Holding the Line

A citizen, then, who stands alongside one whose faculties may be diminished, or who, simply, is under duress by persons in some place of authority with the power to negatively impact that person’s standard of living, the protector is most honorable.

Perhaps few people will be required across their life time to take a stand for their principles on behalf of others. It is a noble thing to be true to one’s self and to maintain those principles one has decided for themselves, “this is a truth I will not disavow, for it is a belief, a practice, or a rule for my own self-care, which I know is best for me to follow for my personal well-being.” A person who struggles with alcoholism may maintain such a personal practice, knowing that to violate this one specific rule, such as the frequenting of a certain tavern, will lead eventually to his own self’s relenting to drinking which will lead to negative consequences.

Wise individuals will set and adhere to such personal lines of discipline. Such is not uncommon and often, these wise folks will enlist the aid of friends or confidants to provide help in times of temptation. For these people, the issue is personal, the negative consequences are personal as well. The line that they have drawn is a personal one and, other than those who will provide assistance, everything about the possible challenge to it will come to the individual as a private matter. The individual is motivated to keep his or her standard out of a sense of care for one’s self.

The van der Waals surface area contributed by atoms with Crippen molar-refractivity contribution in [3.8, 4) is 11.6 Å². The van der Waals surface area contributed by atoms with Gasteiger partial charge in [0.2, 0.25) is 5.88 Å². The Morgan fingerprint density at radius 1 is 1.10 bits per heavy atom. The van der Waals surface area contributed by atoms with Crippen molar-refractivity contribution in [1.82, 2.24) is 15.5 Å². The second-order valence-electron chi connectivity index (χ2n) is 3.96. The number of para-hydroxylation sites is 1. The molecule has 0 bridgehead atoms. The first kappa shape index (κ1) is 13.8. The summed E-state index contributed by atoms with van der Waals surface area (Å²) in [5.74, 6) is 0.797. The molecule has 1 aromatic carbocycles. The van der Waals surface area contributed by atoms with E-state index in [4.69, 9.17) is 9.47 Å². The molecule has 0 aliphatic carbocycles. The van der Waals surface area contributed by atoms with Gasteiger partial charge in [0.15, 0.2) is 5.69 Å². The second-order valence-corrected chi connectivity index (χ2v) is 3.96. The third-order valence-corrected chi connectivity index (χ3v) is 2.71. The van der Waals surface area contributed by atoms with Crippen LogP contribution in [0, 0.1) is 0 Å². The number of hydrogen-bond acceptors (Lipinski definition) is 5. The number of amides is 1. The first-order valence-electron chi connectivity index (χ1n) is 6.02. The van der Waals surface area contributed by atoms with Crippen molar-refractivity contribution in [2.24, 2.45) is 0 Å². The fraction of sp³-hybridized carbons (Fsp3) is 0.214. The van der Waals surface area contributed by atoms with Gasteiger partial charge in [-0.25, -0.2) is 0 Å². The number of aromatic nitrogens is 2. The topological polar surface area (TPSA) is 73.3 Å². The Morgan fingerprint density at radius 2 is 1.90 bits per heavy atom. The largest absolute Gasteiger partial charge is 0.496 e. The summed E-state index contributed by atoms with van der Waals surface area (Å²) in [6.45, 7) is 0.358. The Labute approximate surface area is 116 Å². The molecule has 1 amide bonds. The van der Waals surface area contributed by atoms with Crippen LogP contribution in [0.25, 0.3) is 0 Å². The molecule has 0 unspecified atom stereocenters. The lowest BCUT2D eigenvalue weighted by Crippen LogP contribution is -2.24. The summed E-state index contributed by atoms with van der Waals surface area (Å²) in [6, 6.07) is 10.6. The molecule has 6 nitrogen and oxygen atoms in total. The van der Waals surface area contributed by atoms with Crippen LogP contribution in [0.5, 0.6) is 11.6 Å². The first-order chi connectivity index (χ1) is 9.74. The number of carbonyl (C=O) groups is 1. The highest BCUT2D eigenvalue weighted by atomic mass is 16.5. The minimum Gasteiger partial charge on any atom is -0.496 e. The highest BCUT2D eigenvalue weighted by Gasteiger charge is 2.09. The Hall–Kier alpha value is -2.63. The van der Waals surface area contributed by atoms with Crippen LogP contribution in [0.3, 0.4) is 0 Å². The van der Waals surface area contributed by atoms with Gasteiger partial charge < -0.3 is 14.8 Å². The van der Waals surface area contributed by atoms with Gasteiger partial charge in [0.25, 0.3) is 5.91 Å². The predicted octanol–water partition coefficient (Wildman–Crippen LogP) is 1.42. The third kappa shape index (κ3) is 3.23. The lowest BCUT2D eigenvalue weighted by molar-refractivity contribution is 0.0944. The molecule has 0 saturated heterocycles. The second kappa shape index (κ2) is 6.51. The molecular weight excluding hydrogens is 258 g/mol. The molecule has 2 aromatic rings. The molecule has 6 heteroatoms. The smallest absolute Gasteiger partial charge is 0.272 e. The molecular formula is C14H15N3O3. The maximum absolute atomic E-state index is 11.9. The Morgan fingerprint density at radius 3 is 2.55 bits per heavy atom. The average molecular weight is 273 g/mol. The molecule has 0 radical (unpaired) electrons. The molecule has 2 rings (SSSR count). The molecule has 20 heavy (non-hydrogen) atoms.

Fewer are the people who are in situations where they have either a moral or legal obligation to maintain a specific principle or uphold a value on behalf of someone else, not a family member. Certain professions have a code of ethics that demands certain discretions. Others have legal mandates requiring such privilege. An attorney may hold to an attorney-client privilege that forbids the attorney from disclosing specific types of information, except under very narrow circumstances. A physician holds a moral obligation to privileged communication which is enforced in the U.S. by very specific federal legislation, which places the physician in the position of legal liability if they or a member of their staff discloses medical information considered privileged. Clergy also hold to a strict level of confidentiality between the clergy and a counselee and on a higher moral line is the revered sanctity of the confessional and the priest and petitioner. In each of these, some higher level is enforcing the maintenance of the confidence. Avoiding legal liability or a perceived moral or spiritual liability is often the primary motivator for adhering to the standard.